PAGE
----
There was one incline on the highway that I suppose counts as a hill but after that I don’t recall any other true hills beyond a scattering of little bumps throughout the parks.
The run through Animal Kingdom had workers standing outside in what seemed like a private road for delivery trucks with an array of petting-zoo animals on display. At another point we ran through the ESPN race car speedway. Muscle cars and Disney’s Cars were on display around the entire track. The drivers were sitting in folding chairs, sipping drinks and just staring at us as we trotted along in the piping hot sun on the black tar.
At another point on the course there was a sewage treatment/ water-processing plant that stunk worse than a port-o-potty at the end of a marathon. That was definitely the lowest point of the course. Even so, I grumbled for a moment to myself and then chuckled and enjoyed the craziness of the experience. No matter where the course leads, I loved every minute. And I realized that if you put me in a race, surrounded by other runners, I am going.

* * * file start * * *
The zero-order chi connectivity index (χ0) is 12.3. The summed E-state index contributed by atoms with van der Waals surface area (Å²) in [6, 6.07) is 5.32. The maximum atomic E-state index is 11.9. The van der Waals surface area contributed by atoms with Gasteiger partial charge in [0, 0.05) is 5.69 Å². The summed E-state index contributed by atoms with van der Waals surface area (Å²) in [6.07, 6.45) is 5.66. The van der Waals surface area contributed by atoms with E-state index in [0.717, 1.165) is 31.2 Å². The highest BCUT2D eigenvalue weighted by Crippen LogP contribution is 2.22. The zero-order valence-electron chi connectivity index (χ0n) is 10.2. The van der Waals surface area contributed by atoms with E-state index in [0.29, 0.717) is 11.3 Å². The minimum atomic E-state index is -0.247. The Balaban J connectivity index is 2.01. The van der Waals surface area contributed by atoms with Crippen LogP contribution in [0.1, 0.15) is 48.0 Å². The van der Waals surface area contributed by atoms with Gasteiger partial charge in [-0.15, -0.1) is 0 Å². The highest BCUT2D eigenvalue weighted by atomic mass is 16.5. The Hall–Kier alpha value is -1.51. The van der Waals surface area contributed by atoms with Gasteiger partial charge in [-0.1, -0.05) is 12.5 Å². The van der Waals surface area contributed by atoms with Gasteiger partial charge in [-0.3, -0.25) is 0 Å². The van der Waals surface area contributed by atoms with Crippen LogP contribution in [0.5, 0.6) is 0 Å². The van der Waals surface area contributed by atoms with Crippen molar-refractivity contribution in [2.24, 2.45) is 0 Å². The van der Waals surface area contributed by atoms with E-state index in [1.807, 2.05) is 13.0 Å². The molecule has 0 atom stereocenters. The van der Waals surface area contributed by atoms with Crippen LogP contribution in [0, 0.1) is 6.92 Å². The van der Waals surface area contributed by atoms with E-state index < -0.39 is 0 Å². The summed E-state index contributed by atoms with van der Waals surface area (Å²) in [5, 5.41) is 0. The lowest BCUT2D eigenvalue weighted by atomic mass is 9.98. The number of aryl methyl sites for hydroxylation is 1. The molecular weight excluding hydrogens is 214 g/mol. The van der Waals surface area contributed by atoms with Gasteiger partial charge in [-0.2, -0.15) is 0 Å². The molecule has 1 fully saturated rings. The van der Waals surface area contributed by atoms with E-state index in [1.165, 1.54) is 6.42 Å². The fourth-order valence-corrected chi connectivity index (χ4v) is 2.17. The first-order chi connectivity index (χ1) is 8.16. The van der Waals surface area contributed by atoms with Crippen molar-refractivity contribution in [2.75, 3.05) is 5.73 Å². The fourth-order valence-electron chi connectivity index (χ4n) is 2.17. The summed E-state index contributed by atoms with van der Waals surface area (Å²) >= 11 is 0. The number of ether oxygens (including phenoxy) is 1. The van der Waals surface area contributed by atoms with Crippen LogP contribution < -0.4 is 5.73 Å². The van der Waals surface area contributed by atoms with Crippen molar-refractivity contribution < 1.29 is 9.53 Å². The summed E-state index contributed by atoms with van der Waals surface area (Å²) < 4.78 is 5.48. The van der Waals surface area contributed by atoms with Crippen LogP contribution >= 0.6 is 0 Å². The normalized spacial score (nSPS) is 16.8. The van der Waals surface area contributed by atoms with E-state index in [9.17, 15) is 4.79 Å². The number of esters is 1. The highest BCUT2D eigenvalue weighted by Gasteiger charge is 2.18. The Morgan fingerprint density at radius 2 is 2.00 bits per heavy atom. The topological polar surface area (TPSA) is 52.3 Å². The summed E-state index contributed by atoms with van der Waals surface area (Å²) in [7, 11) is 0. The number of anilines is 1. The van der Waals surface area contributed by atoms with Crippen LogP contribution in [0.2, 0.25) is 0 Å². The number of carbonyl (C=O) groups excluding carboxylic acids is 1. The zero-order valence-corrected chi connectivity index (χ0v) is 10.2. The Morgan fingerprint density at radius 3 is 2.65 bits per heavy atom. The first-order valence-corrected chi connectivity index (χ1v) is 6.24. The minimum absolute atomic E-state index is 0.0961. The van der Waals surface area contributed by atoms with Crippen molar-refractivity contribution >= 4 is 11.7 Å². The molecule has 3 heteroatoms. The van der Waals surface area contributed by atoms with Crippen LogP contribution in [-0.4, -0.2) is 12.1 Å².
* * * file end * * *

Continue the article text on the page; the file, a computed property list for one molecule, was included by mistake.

Mile 16 came fast. At mile 18 I felt enlightened. As I passed mile 20 I felt charged-up and ready for the hard-work. These next 6 miles are the ones I had been training for. I shifted my brain into another gear and moved into a quicker pace. I was soaking wet, with the exception of my feet, and I felt strong.
Suddenly by mile 22 the heat was getting to be uncomfortable. I had hopes of finishing faster than my time for Philadelphia but by mile 22 I was pacing to finish around 4:30, my Philadelphia Marathon time was 4:36. Now I realized I was in a fight to match my time and not be slower. I had to keep moving and step it up. I thought about my training runs in the summer where I had to push faster and harder on the high miles. I can do this!